High Road to Culture in Flanders and the Netherlands


High Road to Culture in Flanders and the Netherlands

Charline Tyberghein Turns Everyday Objects Into Symbols
© Courtesy Gallery Sofie Van de Velde
© Courtesy Gallery Sofie Van de Velde © Courtesy Gallery Sofie Van de Velde

Charline Tyberghein Turns Everyday Objects Into Symbols

Charline Tyberghein (Antwerp, b.1993) paints enigmatic pictograms, like cards in a surrealist game whose rules remain obscure. With their trompe l'oeil effects, the results are visually striking, but also a little unsettling.

By her own account, Tyberghein had a difficult time at the Royal Academy of Fine Arts in Antwerp. She enrolled without a strong vocation to paint, and was sorely tested by the technical focus of the first two years. Asked to paint a still life or a model, she lacked the command of light and shade to bring feeling to her work, and the skill did not come with practice.

The frustration this provoked drove her to look for an alternative means of expressing herself. Painting straight lines was calming, and she started to explore patterns such as brickwork and wood grain. And instead of striving for a realistic or impressionistic rendering of objects, she distilled them down into their essential shapes: a standard fork, a universal hand, an eternal coat hanger.

She took inspiration from the surrealists, in particular from René Magritte, who excelled at turning apples and bowler hats into symbols. But where the surrealists tended to place their objects in three-dimensional space -- inside a room, outdoors, or in some dream landscape -- the world that Tyberghein conceived was flatter. It is a place of planes and angles, of layers and depth. There is enough space to cast shadows, but no suggestion of a light source.

Optical art pioneer Victor Vasarely was also an inspiration, but where he produced abstract geometries from grids and patterns, Tyberghein adapted his methods of distortion to represent objects. They appear to emerge from the material of her pictures, bending the lines of brickwork or the checked patterns of tablecloths.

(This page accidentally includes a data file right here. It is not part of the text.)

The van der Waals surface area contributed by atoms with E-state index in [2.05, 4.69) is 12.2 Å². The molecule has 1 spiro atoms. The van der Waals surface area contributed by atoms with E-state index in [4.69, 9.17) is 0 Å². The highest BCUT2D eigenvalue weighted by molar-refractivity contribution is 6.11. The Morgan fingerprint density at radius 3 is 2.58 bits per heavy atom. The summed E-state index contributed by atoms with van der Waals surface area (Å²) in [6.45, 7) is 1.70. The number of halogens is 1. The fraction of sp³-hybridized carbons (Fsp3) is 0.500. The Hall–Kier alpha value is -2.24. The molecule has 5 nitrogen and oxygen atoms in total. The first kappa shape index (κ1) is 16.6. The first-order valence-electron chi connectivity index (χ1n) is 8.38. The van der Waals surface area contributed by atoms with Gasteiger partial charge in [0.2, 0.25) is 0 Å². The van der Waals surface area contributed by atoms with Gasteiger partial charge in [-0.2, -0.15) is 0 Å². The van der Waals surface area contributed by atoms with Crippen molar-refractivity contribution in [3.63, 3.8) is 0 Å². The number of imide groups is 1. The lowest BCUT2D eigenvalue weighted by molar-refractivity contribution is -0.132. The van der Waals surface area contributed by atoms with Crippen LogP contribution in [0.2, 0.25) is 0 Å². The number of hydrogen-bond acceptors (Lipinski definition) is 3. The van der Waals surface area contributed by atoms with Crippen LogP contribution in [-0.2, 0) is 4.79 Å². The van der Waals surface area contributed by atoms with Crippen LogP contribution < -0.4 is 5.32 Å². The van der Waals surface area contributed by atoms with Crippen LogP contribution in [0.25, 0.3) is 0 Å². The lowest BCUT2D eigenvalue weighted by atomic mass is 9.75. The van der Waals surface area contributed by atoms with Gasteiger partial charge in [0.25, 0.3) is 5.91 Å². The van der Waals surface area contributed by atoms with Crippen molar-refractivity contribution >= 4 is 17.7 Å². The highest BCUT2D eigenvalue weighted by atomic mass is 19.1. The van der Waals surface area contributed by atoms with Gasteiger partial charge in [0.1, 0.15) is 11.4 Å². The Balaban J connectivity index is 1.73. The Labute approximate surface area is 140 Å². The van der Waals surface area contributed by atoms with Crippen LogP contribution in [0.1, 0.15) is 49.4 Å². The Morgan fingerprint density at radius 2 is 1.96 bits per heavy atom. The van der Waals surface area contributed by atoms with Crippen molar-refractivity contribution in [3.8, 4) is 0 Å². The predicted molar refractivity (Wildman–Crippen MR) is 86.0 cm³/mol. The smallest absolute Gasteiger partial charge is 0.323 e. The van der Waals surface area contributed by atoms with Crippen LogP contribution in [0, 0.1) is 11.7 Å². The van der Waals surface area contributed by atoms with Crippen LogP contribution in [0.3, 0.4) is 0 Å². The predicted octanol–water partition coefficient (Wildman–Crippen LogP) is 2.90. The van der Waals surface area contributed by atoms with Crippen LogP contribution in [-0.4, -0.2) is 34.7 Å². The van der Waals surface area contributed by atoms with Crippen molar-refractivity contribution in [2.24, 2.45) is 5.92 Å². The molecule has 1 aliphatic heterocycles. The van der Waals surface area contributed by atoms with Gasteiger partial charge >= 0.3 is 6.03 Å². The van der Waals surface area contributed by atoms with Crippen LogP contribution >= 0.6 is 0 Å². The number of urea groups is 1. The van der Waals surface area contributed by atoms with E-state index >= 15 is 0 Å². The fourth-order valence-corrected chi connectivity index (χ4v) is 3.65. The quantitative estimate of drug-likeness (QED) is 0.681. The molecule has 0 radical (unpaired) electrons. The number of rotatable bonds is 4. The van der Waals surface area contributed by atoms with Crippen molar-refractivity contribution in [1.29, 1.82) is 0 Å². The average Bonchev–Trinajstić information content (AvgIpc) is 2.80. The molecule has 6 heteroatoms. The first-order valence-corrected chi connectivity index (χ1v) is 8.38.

Tyberghein won the Royal Society for the Encouragement of Fine Arts prize as best young painter in Europe

Having found her means of expression, Tyberghein was ready when the Academy's programme changed from emphasising technique to demanding originality from its students. Since then, she hasn't looked back. Shortly after graduating in 2018 she had her first solo show in Antwerp, and won the Royal Society for the Encouragement of Fine Arts (KoMASK) prize as best young painter in Europe. This award singled her out from masters students at 14 European art academies participating in the competition.

Further solo shows followed in 2019, in Antwerp and Brussels, and examples of her work were bought by the Flemish community and the prestigious Belfius collection. Group shows during 2020 took her work abroad, to Amsterdam and New York, and she currently has her first international solo exhibition at the Castor Gallery in London.

At first, the excitement of her Academy breakthrough made her greedy, and she worked on a profusion of different symbols. But she soon learned the value of limiting her range, developing a recurrent alphabet of symbols that recur alone or in different combinations.

Her process begins with an archive of pictures clipped from magazines, copied from books or saved from the internet. These images are grouped thematically, so that all the hands, for example, are together, regardless of whether they come from art history, heraldry, road signs or advertisements.

She then works on each category, distilling down until she finds her ideal form for hand, knife, pretzel, fork, candle, swan, and so on. Each symbol is painted onto a small wood panel, which serves as a reference point for the larger paintings that follow.

The patterns in these paintings are created with masking tape and acrylic paint, sprayed on or applied with an airbrush. While this requires precision, Tyberghein is also happy to leave behind imperfections, such as flecks of pigment or marks where masking tape has been removed a little too soon for the drying paint. These traces of the artist's hand are a reminder these are personal rather than programmed images.